Children look at an elementary school's waterlogged playground in Beira, Mozambique

A flooded school in Mozambique after Cyclone Eloise in January. Disrupted education can harm lives, livelihoods and economies for decades.Credit: Alfredo Zuniga/AFP via Getty

Climate change is provoking ever-more-extreme events, from storms and droughts to floods and cyclones. The risk of such hazards increases as the planet warms, and these risks interact across many environmental and social systems. A heatwave can spark forest fires, which lead to air pollution, thus damaging public health. Drought-wrecked harvests can result in food-price volatility, which can increase social unrest or migration.

Yet these domino effects are barely considered in most countries’ strategies for achieving the United Nations Sustainable Development Goals (SDGs) by 2030.

Set in 2015, the 17 SDGs range from ‘zero hunger’ (SDG2) to ‘affordable and clean energy’ (SDG7) and ‘sustainable cities and communities’ (SDG11). Many countries that are working hard to attain these goals insufficiently consider the impact of extreme weather. Take Germany, a leader on climate action in many ways. Its 2018 strategy on sustainable development runs to 60 pages1, yet the word ‘disaster’ appears only once. There is no analysis of the ramifications of an increase in such events.

Although many people are now aware that climate change is making fires, floods, heatwaves and storms more frequent, more severe or both, this knowledge isn’t changing policy or research enough2. Part of the problem is perception. Future catastrophes feel unreal to decision-makers, as we’ve experienced with so many governments’ lack of pandemic preparedness, despite years of warning that something similar to COVID-19 was a case of when, not if3. Other obstacles are inadequate national and international governance, and communication challenges. The research community has not yet provided the interdisciplinary modelling required to quantify these complex cascades.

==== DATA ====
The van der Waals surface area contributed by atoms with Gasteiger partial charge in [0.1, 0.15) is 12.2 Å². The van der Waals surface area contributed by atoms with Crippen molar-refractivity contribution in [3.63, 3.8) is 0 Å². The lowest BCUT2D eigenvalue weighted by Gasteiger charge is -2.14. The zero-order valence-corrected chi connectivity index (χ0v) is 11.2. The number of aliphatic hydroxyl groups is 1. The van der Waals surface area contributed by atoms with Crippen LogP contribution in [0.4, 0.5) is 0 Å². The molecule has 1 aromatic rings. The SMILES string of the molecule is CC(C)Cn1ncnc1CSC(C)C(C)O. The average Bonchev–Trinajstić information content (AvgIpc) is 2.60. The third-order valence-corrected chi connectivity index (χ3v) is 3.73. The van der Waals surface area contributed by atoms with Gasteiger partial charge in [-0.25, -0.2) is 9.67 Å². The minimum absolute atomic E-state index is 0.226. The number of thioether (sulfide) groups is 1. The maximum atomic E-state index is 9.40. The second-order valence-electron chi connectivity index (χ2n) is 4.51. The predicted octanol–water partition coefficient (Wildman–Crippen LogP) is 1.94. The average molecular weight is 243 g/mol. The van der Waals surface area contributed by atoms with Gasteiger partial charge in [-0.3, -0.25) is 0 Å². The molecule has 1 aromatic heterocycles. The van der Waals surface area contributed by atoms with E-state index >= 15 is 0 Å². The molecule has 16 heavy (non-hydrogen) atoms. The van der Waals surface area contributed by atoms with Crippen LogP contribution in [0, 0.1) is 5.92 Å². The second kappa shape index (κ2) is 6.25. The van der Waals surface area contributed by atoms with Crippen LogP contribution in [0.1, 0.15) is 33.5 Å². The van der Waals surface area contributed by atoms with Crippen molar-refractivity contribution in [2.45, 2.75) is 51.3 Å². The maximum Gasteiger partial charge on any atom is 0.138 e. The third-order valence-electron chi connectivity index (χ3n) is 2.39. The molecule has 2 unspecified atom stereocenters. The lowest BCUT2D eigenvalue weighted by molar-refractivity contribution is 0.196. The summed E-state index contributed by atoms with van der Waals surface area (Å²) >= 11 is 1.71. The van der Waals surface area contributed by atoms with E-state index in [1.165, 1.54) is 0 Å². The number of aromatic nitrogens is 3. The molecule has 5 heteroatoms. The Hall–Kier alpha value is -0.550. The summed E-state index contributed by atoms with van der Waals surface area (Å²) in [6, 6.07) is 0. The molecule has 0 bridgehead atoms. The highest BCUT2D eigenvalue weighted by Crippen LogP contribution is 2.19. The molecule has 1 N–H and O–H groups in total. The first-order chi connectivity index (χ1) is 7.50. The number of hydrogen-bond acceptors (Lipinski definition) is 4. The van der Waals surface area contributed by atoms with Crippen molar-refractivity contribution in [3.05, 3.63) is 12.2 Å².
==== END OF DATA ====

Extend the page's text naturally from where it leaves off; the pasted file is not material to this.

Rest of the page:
As a consequence, many efforts to attain the SDGs will, like a house of cards, fall at the first tremor. Witness the way in which the pandemic has set back progress on global poverty, hunger, childhood immunizations, educational inequalities, advancements for women and girls, and more4. Our global efforts need to be much more robust to the changing and interconnected nature of risk in a warming world.

Good preparation is not just a matter of money and engineering, but of knowledge and foresight. Unfortunately, the ways in which different risks from climate extremes are interlinked and dependent on each other are among the greatest potential causes of future catastrophes5,6. They are also some of the most under-studied. This cuts across all aspects of social and physical sciences.

What now? Researchers must create models that are more understandable and useful to policymakers. When possible, SDG targets and indicators should be redesigned to capture vulnerability to heatwaves, fires, droughts, floods, hurricanes, mudslides and more. And politicians need to be convinced to invest in precautionary measures and adaptation.

Recognizing risk

The fact that climate extremes imperil development was recognized by the UN Conference on Environment and Development in 1992. It is also noted in the 2015–30 Sendai Framework, the global agreement to “reduce and prevent disaster risks across the globe”. Yet there has been little progress on these ideas.

There are examples of preparedness. Flood barriers in the Netherlands and in Venice, Italy, are designed to protect against future sea-level rise. But the idea of flooding from rising sea levels is easier to grasp than are the effects of complex and compounding events, which are sometimes counter-intuitive and connected over long distances in both space and time (see Supplementary information).